With the TV upfront season gearing up, many media executives have been touting the increased web-related efforts of their respective networks, most notably, the NBCU-News Corp. online video venture. But as AdAge notes, Time Warner President and COO Jeff Bewkes isn’t going to be one of them. In an interview with the magazine, he expresses the view that the hype about online video is too one-sided. Secondly, he feels that cable VOD has the most potential to bring in revenue.
TW had $44 billion in revenue last year, with cable bringing $12 billion in revenue to the table, followed by AOL’s contribution of $7.8 billion. Filmed entertainment, which includes Warner Bros. TV programming, and networks and houses HBO, each accounted for $10 billion. HBO is the top driver of VOD streams in homes with cable, AdAge noted. The reasoning for Bewkes’ view is simple: studios like Warner Bros. will have an increasingly difficult time garnering $13 million from advertisers for an episode of ER, if an iPod user can cut out the middleman and download it for $1.99.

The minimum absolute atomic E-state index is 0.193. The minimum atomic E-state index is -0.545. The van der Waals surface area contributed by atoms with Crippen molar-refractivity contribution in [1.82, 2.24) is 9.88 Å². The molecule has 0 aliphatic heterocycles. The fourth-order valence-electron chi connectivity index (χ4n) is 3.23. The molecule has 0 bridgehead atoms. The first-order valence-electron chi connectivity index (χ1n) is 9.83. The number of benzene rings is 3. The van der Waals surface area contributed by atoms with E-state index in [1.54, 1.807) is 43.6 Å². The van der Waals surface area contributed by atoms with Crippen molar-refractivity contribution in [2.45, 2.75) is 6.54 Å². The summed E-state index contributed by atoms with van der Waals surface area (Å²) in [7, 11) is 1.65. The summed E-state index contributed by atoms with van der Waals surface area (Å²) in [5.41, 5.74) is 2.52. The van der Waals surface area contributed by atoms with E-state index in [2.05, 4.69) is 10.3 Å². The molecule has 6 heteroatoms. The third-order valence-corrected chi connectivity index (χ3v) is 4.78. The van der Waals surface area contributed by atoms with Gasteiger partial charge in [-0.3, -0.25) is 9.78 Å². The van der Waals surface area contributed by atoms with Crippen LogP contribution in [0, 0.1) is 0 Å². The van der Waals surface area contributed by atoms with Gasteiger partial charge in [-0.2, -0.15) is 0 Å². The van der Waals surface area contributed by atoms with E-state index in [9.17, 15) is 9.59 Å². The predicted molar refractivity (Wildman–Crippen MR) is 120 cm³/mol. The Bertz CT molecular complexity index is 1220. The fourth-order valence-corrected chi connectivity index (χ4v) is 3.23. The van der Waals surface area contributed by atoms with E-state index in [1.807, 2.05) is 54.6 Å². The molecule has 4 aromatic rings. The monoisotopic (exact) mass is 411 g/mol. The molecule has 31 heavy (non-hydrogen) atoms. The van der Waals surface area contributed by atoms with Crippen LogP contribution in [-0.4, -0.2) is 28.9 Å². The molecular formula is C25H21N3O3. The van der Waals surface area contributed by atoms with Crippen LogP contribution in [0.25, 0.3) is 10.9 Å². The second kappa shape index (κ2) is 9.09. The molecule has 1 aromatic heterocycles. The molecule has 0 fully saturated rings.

Bewkes, who is expected to ascend to the post of CEO of TW, would like to see broadcast networks devote more resources to VOD. He doesn’t believe an online subscription-only model is in Time Warner’s best interest, arguing that, “The future of VOD on iPods or hand-helds doesn’t have to be pay-per-show; it can be ad-supported.” In particular, Joan Gillman, president of Time Warner Cable Media Sales, said automotive is a category likely to increase its spending on VOD initiatives. As for internet companies like Google that are trying to find on an entree into the local-spot-cable business, Gillman says: “We have a very healthy business. We don’t need Google. We have relationships with local car dealers and restaurant groups. … We are testing and evaluating set-top-box measurement. We have all the pieces; we don’t need a middleman.”